FILED: July 12, 2006

IN THE COURT OF APPEALS OF THE STATE OF OREGON

JAY WESTON
and HELEN WESTON,

Appellants,

v.

CAMP'S LUMBER & BUILDING SUPPLY, INC.,
an Oregon corporation;
FRIESEN LUMBER COMPANY,
an Oregon corporation;
PORTAC, INC.,
a Delaware corporation;
and TAYLOR LUMBER COMPANY,
an Oregon corporation,

Respondents,

and

OREGON INSULATION SUPPLY INC.,
an Oregon corporation,
dba Exterior Systems, Inc.,
DRYVIT SYSTEMS, INC.,
a Rhode Island corporation;
BLISS ROOFING, INC.;
WEIGEL DECKING & REMODELING;
GARY L. THOMPSON,
dba Portland Plastering Company;
J.D. MEYERS ENTERPRISES, INC.,
an Oregon corporation;
STEVEN BROCK;
and STIMSON LUMBER COMPANY,

Defendants.

0205-05172; A123726

Appeal from Circuit Court, Multnomah County.

Frank L. Bearden, Judge.

On respondent Camp's Lumber & Building Supply, Inc.'s petition for reconsideration filed May 16, 2006. Opinion filed May 3, 2006. 205 Or App 347, 135 P3d 331.

Gary V. Abbott, Ted Sumner, and Abbott & Prange, P. C., for petition.

Before Edmonds, Presiding Judge, and Schuman, Judge, and Wallace, Judge pro tempore.

PER CURIAM

Petition for reconsideration allowed; opinion clarified and adhered to as clarified.

PER CURIAM

Defendant Camp's Lumber and Building Supply, Inc. (Camp's) petitions for reconsideration of our decision reversing in part and remanding in part a judgment in favor of Camp's and other defendants. Weston v. Camp's Lumber & Building Supply, Inc., 205 Or App 347, 135 P3d 331 (2006). We grant the petition and adhere to our previous decision.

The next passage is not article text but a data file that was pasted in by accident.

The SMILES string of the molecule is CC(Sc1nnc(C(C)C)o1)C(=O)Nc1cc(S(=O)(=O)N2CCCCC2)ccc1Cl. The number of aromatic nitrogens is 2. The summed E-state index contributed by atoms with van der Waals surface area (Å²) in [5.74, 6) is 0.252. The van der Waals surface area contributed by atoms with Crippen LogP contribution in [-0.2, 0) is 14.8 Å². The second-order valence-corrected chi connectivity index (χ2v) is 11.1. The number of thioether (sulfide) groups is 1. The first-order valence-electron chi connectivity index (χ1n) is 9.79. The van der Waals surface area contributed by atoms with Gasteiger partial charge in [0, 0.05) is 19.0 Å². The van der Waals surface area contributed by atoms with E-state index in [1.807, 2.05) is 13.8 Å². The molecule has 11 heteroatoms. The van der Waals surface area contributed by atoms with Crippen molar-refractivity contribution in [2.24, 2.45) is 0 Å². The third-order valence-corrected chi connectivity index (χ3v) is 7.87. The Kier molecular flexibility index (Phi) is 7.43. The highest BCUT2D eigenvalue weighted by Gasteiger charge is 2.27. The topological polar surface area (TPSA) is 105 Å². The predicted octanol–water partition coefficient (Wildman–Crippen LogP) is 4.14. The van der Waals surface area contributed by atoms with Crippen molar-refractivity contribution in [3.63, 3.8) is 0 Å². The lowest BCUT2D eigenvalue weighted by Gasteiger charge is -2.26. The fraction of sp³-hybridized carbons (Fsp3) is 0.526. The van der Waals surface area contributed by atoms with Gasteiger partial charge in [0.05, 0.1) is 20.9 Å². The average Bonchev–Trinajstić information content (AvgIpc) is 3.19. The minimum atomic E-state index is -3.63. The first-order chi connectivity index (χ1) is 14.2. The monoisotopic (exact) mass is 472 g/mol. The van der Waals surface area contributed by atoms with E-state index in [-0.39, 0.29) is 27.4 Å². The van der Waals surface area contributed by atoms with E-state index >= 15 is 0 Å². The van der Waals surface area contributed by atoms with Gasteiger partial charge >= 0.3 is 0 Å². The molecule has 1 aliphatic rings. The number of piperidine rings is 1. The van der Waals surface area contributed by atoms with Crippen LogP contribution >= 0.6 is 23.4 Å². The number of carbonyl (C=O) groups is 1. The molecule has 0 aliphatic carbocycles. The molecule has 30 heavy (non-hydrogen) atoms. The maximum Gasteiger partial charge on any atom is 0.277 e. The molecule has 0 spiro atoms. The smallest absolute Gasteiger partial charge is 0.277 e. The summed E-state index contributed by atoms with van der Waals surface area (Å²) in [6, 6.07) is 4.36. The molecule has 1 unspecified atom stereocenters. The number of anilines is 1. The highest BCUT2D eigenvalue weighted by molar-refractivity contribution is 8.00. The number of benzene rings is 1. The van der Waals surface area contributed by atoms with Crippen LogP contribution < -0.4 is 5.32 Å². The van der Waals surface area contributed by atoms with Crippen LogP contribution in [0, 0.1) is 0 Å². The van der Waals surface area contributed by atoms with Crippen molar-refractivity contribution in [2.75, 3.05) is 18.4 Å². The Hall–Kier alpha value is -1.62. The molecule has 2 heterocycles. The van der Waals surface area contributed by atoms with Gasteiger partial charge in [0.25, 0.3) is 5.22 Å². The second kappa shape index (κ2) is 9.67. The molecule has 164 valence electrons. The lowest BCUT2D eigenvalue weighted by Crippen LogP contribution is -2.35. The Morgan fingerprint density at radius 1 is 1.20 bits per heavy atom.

Camp's contends that, in reversing and remanding as to plaintiffs' claim for breach of warranty, we failed to address its argument that plaintiffs' own evidence established, as a matter of law, that the alleged breach could have been discovered at the time that the lumber was sold to plaintiffs, i.e., at the time of performance. Camp's relies on a sentence in the affidavit of an expert retained by plaintiffs, which stated that the "[l]umber manufactured and supplied by [the lumber defendants] was riddled with obvious signs of golden buprestid infestation (e.g., exposed larval galleries and excavations) prior to the time the lumber was sold to [plaintiffs]." That sentence, when taken in context and read in the light most favorable to plaintiffs, does not speak to whether the signs of beetle infestation would have been obvious to a consumer in plaintiffs' position--as distinguished from a person in the business of manufacturing or supplying lumber. Indeed, the following paragraph in the affidavit states that the lumber defendants had no excuse for ignoring the risks posed by the beetles, given the fact that "[i]nformation regarding identification and control of golden buprestid beetle infestation in lumber is readily available to lumber manufacturers and suppliers from many sources." (Emphasis added.) Thus, the affidavit of plaintiffs' expert does not carry Camp's burden to establish the absence of a material issue of fact as to whether the breach could have been discovered by plaintiffs at the time of performance.

Petition for reconsideration allowed; opinion clarified and adhered to as clarified.


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